Define your Data Leakage Prevention (DLP) policies to weigh convenience against caution, and prioritize security when sharing, monitoring and managing information
Data leakage is defined as unintentional or unauthorized transfer of sensitive information to unsanctioned outsiders. In our hyper connected world, it happens all the time and can occur in any organization — sometimes by innocent mistake, sometimes by malicious design. And sometimes, the circumstances surrounding data leakage seem to defy common sense.
For example, in 2017, leading consumer credit reporting agency Equifax experienced a data breach exposing the personal information of 147 million people. A recent class-action lawsuit against the company reveals that Equifax failed spectacularly in regard to basic data leakage protections leading up to the attack.
The company apparently used “admin” for both username and password access to a credit dispute management portal containing swaths of personally identifying information, failed to implement proper patching protocols, and stored sensitive consumer data in plain text. According to U.S. District Court filings, “in addition to keeping sensitive data unencrypted in its own systems, it also failed to encrypt data being transmitted over the internet … and when Equifax did encrypt data, it left the keys to unlocking the encryption on the same public-facing servers, making it easy to remove the encryption from the data.”
While this data leakage example is particularly egregious (and expensive, having already cost the company $650 million), it’s by no means the only such case. And that’s why Data Leakage Prevention (DLP) policies for every organization are essential.
Some of the most common causes of data leakage are also the most obvious: weak passwords, misaddressed email, and misconfigured internal systems. The enterprise mobility movement has sparked a surge in cloud utilization, geographically dispersed teams, and Bring-Your-Own-Device (BYOD) operational models. This affords modern businesses a host of efficiency advantages and a great deal of flexibility. But it also means that a lot more potentially sensitive information is being shared and accessed among a growing assortment of personally owned and managed end point devices, which extends and complicates the data leakage threat landscape.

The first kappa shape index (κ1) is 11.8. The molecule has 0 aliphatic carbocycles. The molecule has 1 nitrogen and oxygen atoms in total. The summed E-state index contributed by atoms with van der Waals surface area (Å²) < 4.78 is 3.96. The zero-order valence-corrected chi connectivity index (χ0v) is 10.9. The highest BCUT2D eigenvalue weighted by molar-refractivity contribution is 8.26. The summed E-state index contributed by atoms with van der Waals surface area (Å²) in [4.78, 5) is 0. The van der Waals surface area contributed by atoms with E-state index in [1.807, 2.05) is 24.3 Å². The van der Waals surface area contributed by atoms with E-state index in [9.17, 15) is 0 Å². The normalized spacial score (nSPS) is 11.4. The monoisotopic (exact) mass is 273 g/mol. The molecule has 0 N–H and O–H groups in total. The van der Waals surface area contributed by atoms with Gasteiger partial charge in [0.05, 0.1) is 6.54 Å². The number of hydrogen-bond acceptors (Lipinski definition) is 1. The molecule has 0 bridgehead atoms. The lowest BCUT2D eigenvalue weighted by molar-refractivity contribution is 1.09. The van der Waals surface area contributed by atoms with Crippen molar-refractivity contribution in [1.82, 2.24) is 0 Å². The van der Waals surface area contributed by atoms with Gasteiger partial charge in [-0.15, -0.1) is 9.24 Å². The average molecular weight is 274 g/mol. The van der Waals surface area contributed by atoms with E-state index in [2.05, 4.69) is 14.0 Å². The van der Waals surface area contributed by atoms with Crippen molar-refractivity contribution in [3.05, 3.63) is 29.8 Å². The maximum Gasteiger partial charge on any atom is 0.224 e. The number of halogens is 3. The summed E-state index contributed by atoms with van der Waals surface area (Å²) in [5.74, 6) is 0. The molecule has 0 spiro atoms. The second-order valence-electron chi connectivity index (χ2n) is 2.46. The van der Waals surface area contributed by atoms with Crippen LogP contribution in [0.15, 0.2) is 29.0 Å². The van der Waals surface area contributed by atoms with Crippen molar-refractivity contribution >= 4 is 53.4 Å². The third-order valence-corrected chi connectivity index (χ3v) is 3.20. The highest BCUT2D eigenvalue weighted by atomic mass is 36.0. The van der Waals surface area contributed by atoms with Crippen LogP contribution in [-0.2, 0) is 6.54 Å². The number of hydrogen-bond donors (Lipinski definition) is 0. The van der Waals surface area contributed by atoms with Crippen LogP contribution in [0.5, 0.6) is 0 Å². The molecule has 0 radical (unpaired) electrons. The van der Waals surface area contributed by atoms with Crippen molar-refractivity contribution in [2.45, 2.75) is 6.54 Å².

DLP policies provide organizations with a basic framework for managing this landscape and adapting to evolving data security best practices, while still capturing the benefits of enterprise mobility. Here are five DLP policy principles upon which to build a solid security strategy:
To prevent data leakage, organizations have to decide how they’re going to go about sharing data, and then monitor and manage that exchange. They have to weigh convenience against caution and prioritize data security, determine who is authorized to send and receive sensitive data, and what can or should be sent or copied.
Much of this information can then form the basis of a technical DLP configuration schema for deploying any number of enterprise tools that automatically implement rules for monitoring and protecting sensitive data. Even so, those rules must first be defined to be enforced.
There is probably no way to completely secure data in the modern world, but there are plenty of sound ways to reduce the risk of data leakage — and a basic organizational DLP policy is one of them.
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